I am clipping an interesting portion of an email just received from the Michigan Association of Realtors, witha bit of good news for those home sellers who are carrying two homes in Michigan.
Yesterday, Governor Granholm signed 3 significant pieces of REALTOR® supported legislation. First, legislation enabling home sellers to retain 2 principal resident exemptions for property still on the market after the seller has moved elsewhere in the state. The signing of this legislation is a huge step in aiding struggling sellers who have had homes on the market for over a year and have lost their principal residence status on that property.
House Bill 4215, now Public Act 96 of 2008 sponsored by Representative Ed Gaffney (R-Grosse Pointe Farms) enacts that the seller can retain an additional exemption for up to three years on property previously exempt as the owner’s principal residence if the following circumstances are met:
the property is not occupied,
the property is for sale
the property is not leased or available for lease
the property is not used for any business or commercial purpose
The Michigan Association of REALTORS® (MAR) was active in pointing out to lawmakers that the struggling economy in Michigan has forced several home sellers to relocate to other areas of the state, in some instances continuing to market a home that they have not lived in for over a year. As a result, the home was no longer treated as a principle residence and the homeowner lost the principal residence exemption. Retention of an existing homestead credit for an unoccupied home that is currently for sale would offer relief to sellers who have had to relocate for whatever reason. The MAR is grateful to Representative Gaffney for being receptive and following through on this very important piece of property tax relief.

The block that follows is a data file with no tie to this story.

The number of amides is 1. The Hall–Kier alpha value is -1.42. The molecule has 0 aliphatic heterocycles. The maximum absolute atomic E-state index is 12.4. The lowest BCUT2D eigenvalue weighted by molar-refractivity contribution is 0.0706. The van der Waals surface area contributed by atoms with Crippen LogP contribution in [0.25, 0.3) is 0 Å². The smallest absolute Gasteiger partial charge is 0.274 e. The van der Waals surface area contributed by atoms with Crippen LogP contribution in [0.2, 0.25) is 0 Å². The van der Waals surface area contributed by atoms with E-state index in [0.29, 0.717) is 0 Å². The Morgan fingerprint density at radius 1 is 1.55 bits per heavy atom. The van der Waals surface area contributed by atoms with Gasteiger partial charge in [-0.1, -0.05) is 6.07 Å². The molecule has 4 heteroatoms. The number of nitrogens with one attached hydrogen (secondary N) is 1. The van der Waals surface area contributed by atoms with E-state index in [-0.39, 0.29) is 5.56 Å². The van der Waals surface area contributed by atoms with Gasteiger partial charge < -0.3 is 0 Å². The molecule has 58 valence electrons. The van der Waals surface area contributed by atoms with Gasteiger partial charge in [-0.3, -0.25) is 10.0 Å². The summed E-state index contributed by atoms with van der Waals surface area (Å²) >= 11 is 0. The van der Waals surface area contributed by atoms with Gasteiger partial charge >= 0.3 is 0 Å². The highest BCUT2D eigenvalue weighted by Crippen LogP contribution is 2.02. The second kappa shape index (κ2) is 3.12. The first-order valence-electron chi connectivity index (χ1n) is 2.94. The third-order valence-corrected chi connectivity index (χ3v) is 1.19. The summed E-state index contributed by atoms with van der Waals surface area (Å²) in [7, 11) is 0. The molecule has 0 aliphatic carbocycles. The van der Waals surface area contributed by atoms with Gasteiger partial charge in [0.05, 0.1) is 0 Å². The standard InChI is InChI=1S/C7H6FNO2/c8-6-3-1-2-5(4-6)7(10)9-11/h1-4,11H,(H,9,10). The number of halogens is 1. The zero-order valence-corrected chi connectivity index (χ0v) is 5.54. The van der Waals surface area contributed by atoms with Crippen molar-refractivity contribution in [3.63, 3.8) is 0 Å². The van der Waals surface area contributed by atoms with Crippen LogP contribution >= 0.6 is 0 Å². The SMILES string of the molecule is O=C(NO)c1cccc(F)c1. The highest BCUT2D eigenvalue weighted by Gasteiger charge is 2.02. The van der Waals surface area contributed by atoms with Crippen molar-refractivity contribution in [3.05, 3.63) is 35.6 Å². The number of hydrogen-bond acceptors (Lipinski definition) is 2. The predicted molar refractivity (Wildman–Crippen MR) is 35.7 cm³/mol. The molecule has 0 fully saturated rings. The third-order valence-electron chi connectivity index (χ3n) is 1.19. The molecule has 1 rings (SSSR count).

I am left with a few questions after reading this.
- If the seller has moved out of state, are they eligible as well?
- Does this take place now? The May 1 deadline for removing or replacing a property tax exemption and having it impact the coming tax year is almost upon us, so some people may need to rush to replace the exemption.
- Can a previously removed exemption now be replaced? I assume the answer is yes, but I don’t know.
Clearly, this is a great benefit for those who qualify. The audience is probably limited, at least in Metro Detroit, where we are seeing transferees leave the state. Also, many of those who would prefer to sell have turned to leasing in order to reduce their cash out flow each month. These reluctant landlords will not benefit either. This could actually help to reduce the number of rental homes coming to market, though I don’t think it will have a significant impact there.